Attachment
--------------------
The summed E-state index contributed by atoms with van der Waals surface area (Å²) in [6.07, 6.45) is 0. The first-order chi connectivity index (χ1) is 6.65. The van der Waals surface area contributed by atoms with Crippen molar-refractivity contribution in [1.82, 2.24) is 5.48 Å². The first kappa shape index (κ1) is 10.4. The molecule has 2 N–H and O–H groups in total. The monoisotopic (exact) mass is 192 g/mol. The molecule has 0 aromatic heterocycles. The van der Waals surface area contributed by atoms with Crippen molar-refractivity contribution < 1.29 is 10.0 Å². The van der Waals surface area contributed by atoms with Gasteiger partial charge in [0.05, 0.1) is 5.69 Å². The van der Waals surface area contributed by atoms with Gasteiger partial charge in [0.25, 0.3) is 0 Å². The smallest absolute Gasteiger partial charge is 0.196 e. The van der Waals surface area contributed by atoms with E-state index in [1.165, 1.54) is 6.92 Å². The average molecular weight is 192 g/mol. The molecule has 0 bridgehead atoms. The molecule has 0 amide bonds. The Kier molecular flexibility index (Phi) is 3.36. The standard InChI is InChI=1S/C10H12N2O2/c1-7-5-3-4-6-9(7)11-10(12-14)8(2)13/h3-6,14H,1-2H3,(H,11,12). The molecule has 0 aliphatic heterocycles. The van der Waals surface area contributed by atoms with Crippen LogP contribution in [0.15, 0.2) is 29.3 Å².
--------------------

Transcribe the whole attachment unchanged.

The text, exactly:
The summed E-state index contributed by atoms with van der Waals surface area (Å²) in [6.07, 6.45) is 0. The first-order chi connectivity index (χ1) is 6.65. The van der Waals surface area contributed by atoms with Crippen molar-refractivity contribution in [1.82, 2.24) is 5.48 Å². The first kappa shape index (κ1) is 10.4. The molecule has 2 N–H and O–H groups in total. The monoisotopic (exact) mass is 192 g/mol. The molecule has 0 aromatic heterocycles. The van der Waals surface area contributed by atoms with Crippen molar-refractivity contribution < 1.29 is 10.0 Å². The van der Waals surface area contributed by atoms with Gasteiger partial charge in [0.05, 0.1) is 5.69 Å². The van der Waals surface area contributed by atoms with Gasteiger partial charge in [0.25, 0.3) is 0 Å². The smallest absolute Gasteiger partial charge is 0.196 e. The van der Waals surface area contributed by atoms with E-state index in [1.165, 1.54) is 6.92 Å². The average molecular weight is 192 g/mol. The molecule has 0 bridgehead atoms. The molecule has 0 amide bonds. The Kier molecular flexibility index (Phi) is 3.36. The standard InChI is InChI=1S/C10H12N2O2/c1-7-5-3-4-6-9(7)11-10(12-14)8(2)13/h3-6,14H,1-2H3,(H,11,12). The molecule has 0 aliphatic heterocycles. The van der Waals surface area contributed by atoms with Crippen LogP contribution in [0.15, 0.2) is 29.3 Å².